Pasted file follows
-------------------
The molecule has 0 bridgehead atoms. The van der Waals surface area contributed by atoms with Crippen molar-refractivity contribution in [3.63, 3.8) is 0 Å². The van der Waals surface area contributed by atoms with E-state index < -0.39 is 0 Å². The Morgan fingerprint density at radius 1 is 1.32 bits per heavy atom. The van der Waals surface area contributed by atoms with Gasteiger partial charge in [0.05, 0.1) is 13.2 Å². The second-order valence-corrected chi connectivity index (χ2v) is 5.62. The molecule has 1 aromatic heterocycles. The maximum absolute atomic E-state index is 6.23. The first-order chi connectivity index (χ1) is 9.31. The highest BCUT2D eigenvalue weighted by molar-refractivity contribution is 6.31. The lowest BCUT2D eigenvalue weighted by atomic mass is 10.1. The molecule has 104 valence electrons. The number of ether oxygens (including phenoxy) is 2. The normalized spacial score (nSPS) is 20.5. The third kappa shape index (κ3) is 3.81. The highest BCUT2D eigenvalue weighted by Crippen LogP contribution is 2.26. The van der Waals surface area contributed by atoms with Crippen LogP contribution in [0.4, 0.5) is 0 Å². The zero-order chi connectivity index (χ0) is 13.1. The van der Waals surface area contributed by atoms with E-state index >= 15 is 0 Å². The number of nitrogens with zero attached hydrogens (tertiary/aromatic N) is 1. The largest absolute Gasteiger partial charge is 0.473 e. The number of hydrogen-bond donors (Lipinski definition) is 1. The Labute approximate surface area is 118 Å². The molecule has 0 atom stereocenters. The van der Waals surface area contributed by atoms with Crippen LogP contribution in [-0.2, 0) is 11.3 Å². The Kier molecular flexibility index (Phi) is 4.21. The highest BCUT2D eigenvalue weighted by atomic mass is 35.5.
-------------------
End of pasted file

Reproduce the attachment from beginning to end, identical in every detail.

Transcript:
The molecule has 0 bridgehead atoms. The van der Waals surface area contributed by atoms with Crippen molar-refractivity contribution in [3.63, 3.8) is 0 Å². The van der Waals surface area contributed by atoms with E-state index < -0.39 is 0 Å². The Morgan fingerprint density at radius 1 is 1.32 bits per heavy atom. The van der Waals surface area contributed by atoms with Gasteiger partial charge in [0.05, 0.1) is 13.2 Å². The second-order valence-corrected chi connectivity index (χ2v) is 5.62. The molecule has 1 aromatic heterocycles. The maximum absolute atomic E-state index is 6.23. The first-order chi connectivity index (χ1) is 9.31. The highest BCUT2D eigenvalue weighted by molar-refractivity contribution is 6.31. The lowest BCUT2D eigenvalue weighted by atomic mass is 10.1. The molecule has 104 valence electrons. The number of ether oxygens (including phenoxy) is 2. The normalized spacial score (nSPS) is 20.5. The third kappa shape index (κ3) is 3.81. The highest BCUT2D eigenvalue weighted by Crippen LogP contribution is 2.26. The van der Waals surface area contributed by atoms with Crippen LogP contribution in [0.4, 0.5) is 0 Å². The zero-order chi connectivity index (χ0) is 13.1. The van der Waals surface area contributed by atoms with E-state index >= 15 is 0 Å². The number of nitrogens with zero attached hydrogens (tertiary/aromatic N) is 1. The largest absolute Gasteiger partial charge is 0.473 e. The number of hydrogen-bond donors (Lipinski definition) is 1. The Labute approximate surface area is 118 Å². The molecule has 0 atom stereocenters. The van der Waals surface area contributed by atoms with Crippen LogP contribution in [-0.2, 0) is 11.3 Å². The Kier molecular flexibility index (Phi) is 4.21. The highest BCUT2D eigenvalue weighted by atomic mass is 35.5.